Life Emerged Just Once?

By Robert Bernstein   |   June 11, 2024

Star Trek is my religion. I grew up imagining a future of contact with alien beings who we could learn from. Back in 1950 physicist Enrico Fermi asked, “But where is everybody?” 

If our galaxy is teeming with planets and our planet is nothing special, why haven’t we encountered any evidence of aliens? We have never found any evidence that aliens visited here in the past. And our radio telescopes have never picked up the equivalent of old I Love Lucy TV shows from other planets.

Merlie and I recently toured the Jet Propulsion Laboratory and watched as the Europa Clipper was being prepared for launch this fall. Its 10-year mission? To search for conditions conducive to life on Jupiter’s moon Europa. I am very happy for all of the work done by NASA and other organizations to search for any sign of life out there. The wonderful James Webb space telescope is also looking at exoplanet atmospheres for such signs.

But I have become intrigued by a related question. As we search for life on other worlds, what about life here on Earth? Humans and chimps share about 98% of our DNA. We even share about 60% of our DNA with bananas. All living things on Earth need similar genetic machinery to do the basic things to survive.

We now know that there is a Last Universal Common Ancestor (LUCA) of all living things on Earth. It lived around 3.5 billion years ago. Meaning that all living things from rats to rutabagas to rotifers came from one emergence of life.

Our search for life in space includes what we consider to be harsh environments, like on Mars or Europa. But life on Earth is obviously not harsh. Earth is teeming with life. But it is all from one origin. If Earth is so conducive to life, why didn’t other forms of life emerge independently? Why isn’t it happening now?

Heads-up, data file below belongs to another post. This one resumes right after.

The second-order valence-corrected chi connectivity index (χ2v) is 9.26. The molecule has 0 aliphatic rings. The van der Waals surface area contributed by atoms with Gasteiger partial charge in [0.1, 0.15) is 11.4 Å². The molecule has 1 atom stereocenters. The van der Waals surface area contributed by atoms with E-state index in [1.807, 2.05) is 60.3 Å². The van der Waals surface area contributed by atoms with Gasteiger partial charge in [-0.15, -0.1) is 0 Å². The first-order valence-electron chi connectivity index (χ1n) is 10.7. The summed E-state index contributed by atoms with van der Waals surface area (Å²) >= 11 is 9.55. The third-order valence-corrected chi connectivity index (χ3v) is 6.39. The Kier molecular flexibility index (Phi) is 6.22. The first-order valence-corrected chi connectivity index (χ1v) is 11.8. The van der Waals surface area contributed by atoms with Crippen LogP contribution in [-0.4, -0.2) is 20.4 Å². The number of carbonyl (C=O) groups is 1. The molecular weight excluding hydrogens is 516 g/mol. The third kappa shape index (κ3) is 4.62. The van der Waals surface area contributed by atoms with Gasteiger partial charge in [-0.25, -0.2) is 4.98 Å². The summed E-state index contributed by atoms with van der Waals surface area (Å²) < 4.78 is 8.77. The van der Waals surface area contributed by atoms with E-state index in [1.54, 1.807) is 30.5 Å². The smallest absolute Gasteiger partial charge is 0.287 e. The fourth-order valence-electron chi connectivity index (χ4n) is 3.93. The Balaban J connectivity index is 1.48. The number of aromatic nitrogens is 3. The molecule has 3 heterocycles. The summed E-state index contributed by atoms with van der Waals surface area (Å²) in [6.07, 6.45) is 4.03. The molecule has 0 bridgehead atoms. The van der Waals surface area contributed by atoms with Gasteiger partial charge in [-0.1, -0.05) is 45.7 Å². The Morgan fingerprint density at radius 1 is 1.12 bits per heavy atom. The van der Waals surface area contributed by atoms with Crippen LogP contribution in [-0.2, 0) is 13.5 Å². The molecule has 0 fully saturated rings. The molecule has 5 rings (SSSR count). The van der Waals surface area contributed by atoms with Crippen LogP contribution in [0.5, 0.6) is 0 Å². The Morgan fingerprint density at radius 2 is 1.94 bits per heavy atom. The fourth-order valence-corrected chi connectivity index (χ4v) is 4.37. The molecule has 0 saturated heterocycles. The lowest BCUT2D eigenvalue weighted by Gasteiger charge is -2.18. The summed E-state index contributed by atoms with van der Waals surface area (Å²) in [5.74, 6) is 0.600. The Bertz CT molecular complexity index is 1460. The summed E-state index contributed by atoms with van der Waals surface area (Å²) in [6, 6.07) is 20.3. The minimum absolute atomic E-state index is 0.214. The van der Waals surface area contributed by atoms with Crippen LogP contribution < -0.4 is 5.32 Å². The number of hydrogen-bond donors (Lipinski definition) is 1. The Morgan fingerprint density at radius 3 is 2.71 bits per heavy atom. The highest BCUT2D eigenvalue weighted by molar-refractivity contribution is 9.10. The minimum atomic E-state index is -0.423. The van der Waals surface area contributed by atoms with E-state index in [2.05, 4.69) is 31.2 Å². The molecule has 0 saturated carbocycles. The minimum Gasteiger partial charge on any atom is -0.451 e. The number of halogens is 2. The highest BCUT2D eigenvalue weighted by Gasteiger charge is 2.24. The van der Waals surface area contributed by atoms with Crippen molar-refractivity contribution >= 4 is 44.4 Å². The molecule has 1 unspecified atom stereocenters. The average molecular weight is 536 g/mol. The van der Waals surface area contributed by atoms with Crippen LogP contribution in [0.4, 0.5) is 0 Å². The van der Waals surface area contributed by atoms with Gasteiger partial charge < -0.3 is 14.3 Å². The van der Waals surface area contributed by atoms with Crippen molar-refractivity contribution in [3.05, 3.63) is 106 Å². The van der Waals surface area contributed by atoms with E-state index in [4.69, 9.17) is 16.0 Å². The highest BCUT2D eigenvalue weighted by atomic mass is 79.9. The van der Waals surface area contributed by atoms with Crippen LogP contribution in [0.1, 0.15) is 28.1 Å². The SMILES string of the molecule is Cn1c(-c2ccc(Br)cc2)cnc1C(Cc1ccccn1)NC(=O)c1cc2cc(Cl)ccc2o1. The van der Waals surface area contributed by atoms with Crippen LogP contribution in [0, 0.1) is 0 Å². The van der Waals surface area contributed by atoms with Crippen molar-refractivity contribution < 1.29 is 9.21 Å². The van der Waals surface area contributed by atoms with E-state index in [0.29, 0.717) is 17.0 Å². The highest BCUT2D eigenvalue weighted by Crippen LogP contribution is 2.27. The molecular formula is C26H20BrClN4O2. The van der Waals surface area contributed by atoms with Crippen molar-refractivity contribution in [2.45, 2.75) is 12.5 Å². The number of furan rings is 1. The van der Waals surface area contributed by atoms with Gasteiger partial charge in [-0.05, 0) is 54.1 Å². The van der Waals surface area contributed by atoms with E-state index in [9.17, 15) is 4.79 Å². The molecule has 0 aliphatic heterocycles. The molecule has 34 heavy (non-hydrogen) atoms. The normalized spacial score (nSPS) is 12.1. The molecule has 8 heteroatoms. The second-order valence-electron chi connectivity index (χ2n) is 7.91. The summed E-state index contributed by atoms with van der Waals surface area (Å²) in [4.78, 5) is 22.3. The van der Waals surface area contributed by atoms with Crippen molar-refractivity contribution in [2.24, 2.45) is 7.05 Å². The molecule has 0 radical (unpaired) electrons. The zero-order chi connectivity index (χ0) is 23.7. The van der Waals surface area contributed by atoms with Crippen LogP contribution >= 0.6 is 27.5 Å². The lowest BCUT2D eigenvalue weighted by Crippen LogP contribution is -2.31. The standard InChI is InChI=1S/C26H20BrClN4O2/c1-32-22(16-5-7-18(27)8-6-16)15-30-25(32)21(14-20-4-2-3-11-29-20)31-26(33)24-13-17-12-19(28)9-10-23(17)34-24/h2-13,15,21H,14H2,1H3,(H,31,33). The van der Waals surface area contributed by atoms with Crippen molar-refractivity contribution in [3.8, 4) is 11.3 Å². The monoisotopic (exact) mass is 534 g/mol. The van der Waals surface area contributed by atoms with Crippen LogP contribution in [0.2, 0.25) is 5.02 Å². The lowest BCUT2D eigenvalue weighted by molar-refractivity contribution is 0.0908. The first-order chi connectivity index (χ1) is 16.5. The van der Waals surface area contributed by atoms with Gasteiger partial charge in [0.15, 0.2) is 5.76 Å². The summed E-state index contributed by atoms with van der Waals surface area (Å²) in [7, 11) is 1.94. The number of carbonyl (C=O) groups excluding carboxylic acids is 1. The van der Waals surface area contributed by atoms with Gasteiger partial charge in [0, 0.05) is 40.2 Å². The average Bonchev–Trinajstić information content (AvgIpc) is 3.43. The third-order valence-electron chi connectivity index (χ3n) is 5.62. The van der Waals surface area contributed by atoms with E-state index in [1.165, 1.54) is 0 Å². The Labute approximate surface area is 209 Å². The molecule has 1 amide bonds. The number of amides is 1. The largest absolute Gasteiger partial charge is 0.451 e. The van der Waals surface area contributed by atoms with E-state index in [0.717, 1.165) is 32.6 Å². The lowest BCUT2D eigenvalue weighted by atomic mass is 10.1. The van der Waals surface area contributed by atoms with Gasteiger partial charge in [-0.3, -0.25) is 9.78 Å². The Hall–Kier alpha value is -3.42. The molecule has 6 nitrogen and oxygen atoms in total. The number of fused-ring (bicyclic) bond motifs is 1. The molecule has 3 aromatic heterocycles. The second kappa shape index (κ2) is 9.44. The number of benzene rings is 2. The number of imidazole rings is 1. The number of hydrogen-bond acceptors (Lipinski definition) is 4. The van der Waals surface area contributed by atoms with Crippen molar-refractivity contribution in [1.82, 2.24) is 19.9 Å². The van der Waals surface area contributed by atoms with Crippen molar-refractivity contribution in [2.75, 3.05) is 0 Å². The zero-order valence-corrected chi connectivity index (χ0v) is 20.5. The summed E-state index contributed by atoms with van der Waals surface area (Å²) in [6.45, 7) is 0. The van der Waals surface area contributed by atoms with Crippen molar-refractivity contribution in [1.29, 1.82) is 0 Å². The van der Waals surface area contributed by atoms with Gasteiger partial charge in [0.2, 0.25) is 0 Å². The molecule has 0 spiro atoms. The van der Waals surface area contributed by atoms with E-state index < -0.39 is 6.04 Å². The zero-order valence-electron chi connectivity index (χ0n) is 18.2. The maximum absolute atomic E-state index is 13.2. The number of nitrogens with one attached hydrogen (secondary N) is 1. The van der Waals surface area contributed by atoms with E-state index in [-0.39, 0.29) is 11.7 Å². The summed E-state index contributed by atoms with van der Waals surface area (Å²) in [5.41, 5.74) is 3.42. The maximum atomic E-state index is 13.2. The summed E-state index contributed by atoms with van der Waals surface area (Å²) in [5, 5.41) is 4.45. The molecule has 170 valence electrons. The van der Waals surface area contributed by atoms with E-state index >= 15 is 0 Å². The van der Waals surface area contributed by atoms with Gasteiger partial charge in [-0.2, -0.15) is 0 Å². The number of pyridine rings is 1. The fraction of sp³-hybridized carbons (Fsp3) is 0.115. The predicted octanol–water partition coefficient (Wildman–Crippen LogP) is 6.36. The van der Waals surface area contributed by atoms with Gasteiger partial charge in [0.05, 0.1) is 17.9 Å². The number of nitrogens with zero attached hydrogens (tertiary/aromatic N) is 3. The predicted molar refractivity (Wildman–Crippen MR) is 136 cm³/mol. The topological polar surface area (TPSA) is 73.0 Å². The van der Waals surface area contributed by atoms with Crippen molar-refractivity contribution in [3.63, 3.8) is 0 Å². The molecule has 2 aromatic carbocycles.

Various answers have been proposed. It’s possible that current life out-competed others and the others died out before leaving any lasting trace. It’s possible that our life forms would eat any competing life forms. I don’t find this satisfying. I am with Fermi. Where are these other life forms?

Why does this matter? I think there are valid ethical issues at stake. What if Earth is the only place with life in the universe? Doesn’t that give us a responsibility to ensure its survival?

A friend told me this argument makes no sense. If we are the only life and we go away, then no one will be around to miss us. I don’t find this satisfying, either.

Social scientist Brian Klaas recently published a book Fluke that I plan to write more about. He writes about the many unlikely events that led to the world we live in. One of these is how we came to have mitochondria in our cells. As you may remember from high school biology, mitochondria are the “power houses” of our cells.

Mitochondria take in glucose and oxygen and produce ATP molecules. ATP is the fuel for almost all biological processes in our body. Yet mitochondria were once free-living organisms, related to bacteria. Another organism, from the kingdom Archaea, swallowed a free-living mitochondrion. Instead of digesting it, they developed a symbiotic relationship. Technically, they form an endosymbiont (one organism living inside the other).

The resulting organisms – those whose cells have a defined nucleus – are called eukaryotes. We are eukaryotes. So are all animals, plants and fungi. When biologist Lynn Margulis proposed this “ancient bacterial assemblage” theory of eukaryotic cell structure in 1967, she was mocked, but it is now accepted science.

How often has this chance merger happened? All evidence is that this happened just once. In the entire history of our planet. Klaas calls this the greatest fluke of all time. Without this fluke, only microscopic life could exist. And this fluke could only happen once the even more amazing fluke of life happened.

Some people might invoke an intelligent designer. I see it as winning the biggest lottery ever. Perhaps we should spend our earnings more wisely? We often put ourselves down as a blight on the planet. Perhaps we are the best thing that ever happened?  


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